Abstract P340: Structural Social Support and Cardiovascular Disease Risk Factors in Hispanic/Latino Adults With Diabetes: Results From the Hispanic Community Health Study/Study of Latinos (HCHS/SOL)
Introduction: There is mounting evidence linking social support to restorative health processes and favorable cardiovascular risk profiles. However, observational studies have yielded inconsistent findings on the associations of social support networks with cardiovascular health in Hispanic/Latino adults with diabetes. We examined the cross-sectional associations of structural social support and traditional cardiovascular disease (CVD) risk factors in a diverse sample of Hispanic/Latino adults with diabetes.
Hypothesis: Persons with lower indices of social support will have higher odds of adverse CVD risk factors.
Methods: This analysis included 2,994 adult participants ages 18-74 with diabetes from the Hispanic Community Health Study/Study of Latinos (HCHS/SOL—2008-2011). Select items from the Social Network Inventory were used to assess indices of structural social support, i.e., network size (number of children, parents, and in-laws) and frequency of familial contact. Standardized methods were used to measure diabetes and other CVD risk factors -- abdominal obesity, body mass index, hypertension, hypercholesterolemia, and smoking status. Multivariate regression was used to examine associations of structural support with individual CVD risk factors with demographics, acculturation, physical health, and psychological distress included as covariates.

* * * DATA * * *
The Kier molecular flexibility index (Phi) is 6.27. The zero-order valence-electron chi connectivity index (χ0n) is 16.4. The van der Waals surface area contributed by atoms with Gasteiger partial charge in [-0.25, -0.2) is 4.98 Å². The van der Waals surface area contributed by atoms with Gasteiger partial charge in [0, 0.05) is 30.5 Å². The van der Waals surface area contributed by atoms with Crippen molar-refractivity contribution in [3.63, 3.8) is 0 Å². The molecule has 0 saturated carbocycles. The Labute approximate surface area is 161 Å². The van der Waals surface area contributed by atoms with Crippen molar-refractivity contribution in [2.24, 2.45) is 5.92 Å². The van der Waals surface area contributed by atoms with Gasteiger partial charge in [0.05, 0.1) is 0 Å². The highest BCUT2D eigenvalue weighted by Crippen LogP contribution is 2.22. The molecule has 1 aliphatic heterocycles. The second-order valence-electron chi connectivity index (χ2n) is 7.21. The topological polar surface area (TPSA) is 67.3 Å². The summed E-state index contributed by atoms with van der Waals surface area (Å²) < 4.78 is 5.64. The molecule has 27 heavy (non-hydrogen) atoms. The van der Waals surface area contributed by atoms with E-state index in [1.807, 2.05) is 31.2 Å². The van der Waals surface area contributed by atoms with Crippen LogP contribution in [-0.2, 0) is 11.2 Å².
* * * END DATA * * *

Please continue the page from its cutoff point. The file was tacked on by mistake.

Results: There were no significant cross-sectional associations of structural support indices with abdominal obesity, hypertension, hypercholesterolemia, or smoking status. There was a marginally significant (OR: 1.05; 95% CI 1.00-1.12) trend toward higher odds of obesity in participants reporting a larger family unit (including children, parents, and in-laws) (Table 1).
Conclusions: Structural social support was marginally associated with higher odds of obesity in Hispanic/Latino adults with diabetes. Alternate forms of social support should be further explored as potential markers of cardiac risk in Hispanics/Latinos with diabetes.
Author Disclosures: R. Hernandez: None. M. Carnethon: None. A.L. Giachello: None. F.J. Penedo: None. D. Wu: None. O. Birnbaum-Weitzman: None. R. Espinoza Giacinto: None. L.C. Gallo: None. C.R. Isasi: None. N. Schneiderman: None. Y. Teng: None. D. Zeng: None. M.L. Daviglus: None.
- © 2017 by American Heart Association, Inc.